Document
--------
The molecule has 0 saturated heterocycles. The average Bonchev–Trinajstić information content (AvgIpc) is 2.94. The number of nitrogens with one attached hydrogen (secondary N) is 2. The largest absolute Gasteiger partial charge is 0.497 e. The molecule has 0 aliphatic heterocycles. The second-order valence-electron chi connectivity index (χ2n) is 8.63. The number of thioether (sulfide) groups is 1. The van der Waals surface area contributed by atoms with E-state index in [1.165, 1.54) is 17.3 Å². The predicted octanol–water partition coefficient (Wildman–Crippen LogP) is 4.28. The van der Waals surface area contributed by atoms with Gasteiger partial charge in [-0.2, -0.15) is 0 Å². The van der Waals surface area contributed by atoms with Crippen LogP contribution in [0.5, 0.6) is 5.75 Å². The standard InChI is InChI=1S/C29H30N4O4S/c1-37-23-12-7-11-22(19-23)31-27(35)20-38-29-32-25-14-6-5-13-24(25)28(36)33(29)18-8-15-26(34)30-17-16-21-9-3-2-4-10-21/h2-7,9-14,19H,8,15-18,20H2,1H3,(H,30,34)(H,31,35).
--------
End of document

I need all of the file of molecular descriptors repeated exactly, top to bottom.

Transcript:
The molecule has 0 saturated heterocycles. The average Bonchev–Trinajstić information content (AvgIpc) is 2.94. The number of nitrogens with one attached hydrogen (secondary N) is 2. The largest absolute Gasteiger partial charge is 0.497 e. The molecule has 0 aliphatic heterocycles. The second-order valence-electron chi connectivity index (χ2n) is 8.63. The number of thioether (sulfide) groups is 1. The van der Waals surface area contributed by atoms with E-state index in [1.165, 1.54) is 17.3 Å². The predicted octanol–water partition coefficient (Wildman–Crippen LogP) is 4.28. The van der Waals surface area contributed by atoms with Gasteiger partial charge in [-0.2, -0.15) is 0 Å². The van der Waals surface area contributed by atoms with Crippen LogP contribution in [0.5, 0.6) is 5.75 Å². The standard InChI is InChI=1S/C29H30N4O4S/c1-37-23-12-7-11-22(19-23)31-27(35)20-38-29-32-25-14-6-5-13-24(25)28(36)33(29)18-8-15-26(34)30-17-16-21-9-3-2-4-10-21/h2-7,9-14,19H,8,15-18,20H2,1H3,(H,30,34)(H,31,35).